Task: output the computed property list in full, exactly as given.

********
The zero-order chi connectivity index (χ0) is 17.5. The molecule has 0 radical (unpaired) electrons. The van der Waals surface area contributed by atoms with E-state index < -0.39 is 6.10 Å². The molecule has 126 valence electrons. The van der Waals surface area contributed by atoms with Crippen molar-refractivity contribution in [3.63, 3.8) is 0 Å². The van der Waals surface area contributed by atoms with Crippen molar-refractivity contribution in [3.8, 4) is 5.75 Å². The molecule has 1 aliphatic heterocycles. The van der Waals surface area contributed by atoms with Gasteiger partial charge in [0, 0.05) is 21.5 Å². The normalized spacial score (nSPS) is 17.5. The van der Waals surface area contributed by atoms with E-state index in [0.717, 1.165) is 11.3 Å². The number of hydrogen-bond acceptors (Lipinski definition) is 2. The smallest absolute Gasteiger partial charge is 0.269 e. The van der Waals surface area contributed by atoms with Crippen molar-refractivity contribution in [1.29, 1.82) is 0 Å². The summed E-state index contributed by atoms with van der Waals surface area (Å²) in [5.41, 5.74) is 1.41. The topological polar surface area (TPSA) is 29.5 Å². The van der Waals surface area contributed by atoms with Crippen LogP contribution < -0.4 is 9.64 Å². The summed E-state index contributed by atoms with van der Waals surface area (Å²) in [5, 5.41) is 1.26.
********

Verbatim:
The zero-order chi connectivity index (χ0) is 17.5. The molecule has 0 radical (unpaired) electrons. The van der Waals surface area contributed by atoms with E-state index < -0.39 is 6.10 Å². The molecule has 126 valence electrons. The van der Waals surface area contributed by atoms with Crippen molar-refractivity contribution in [3.63, 3.8) is 0 Å². The van der Waals surface area contributed by atoms with Crippen molar-refractivity contribution in [3.8, 4) is 5.75 Å². The molecule has 1 aliphatic heterocycles. The van der Waals surface area contributed by atoms with Gasteiger partial charge in [0, 0.05) is 21.5 Å². The normalized spacial score (nSPS) is 17.5. The van der Waals surface area contributed by atoms with E-state index in [0.717, 1.165) is 11.3 Å². The number of hydrogen-bond acceptors (Lipinski definition) is 2. The smallest absolute Gasteiger partial charge is 0.269 e. The van der Waals surface area contributed by atoms with Crippen molar-refractivity contribution in [1.29, 1.82) is 0 Å². The summed E-state index contributed by atoms with van der Waals surface area (Å²) in [5.41, 5.74) is 1.41. The topological polar surface area (TPSA) is 29.5 Å². The van der Waals surface area contributed by atoms with Crippen LogP contribution < -0.4 is 9.64 Å². The summed E-state index contributed by atoms with van der Waals surface area (Å²) in [5, 5.41) is 1.26.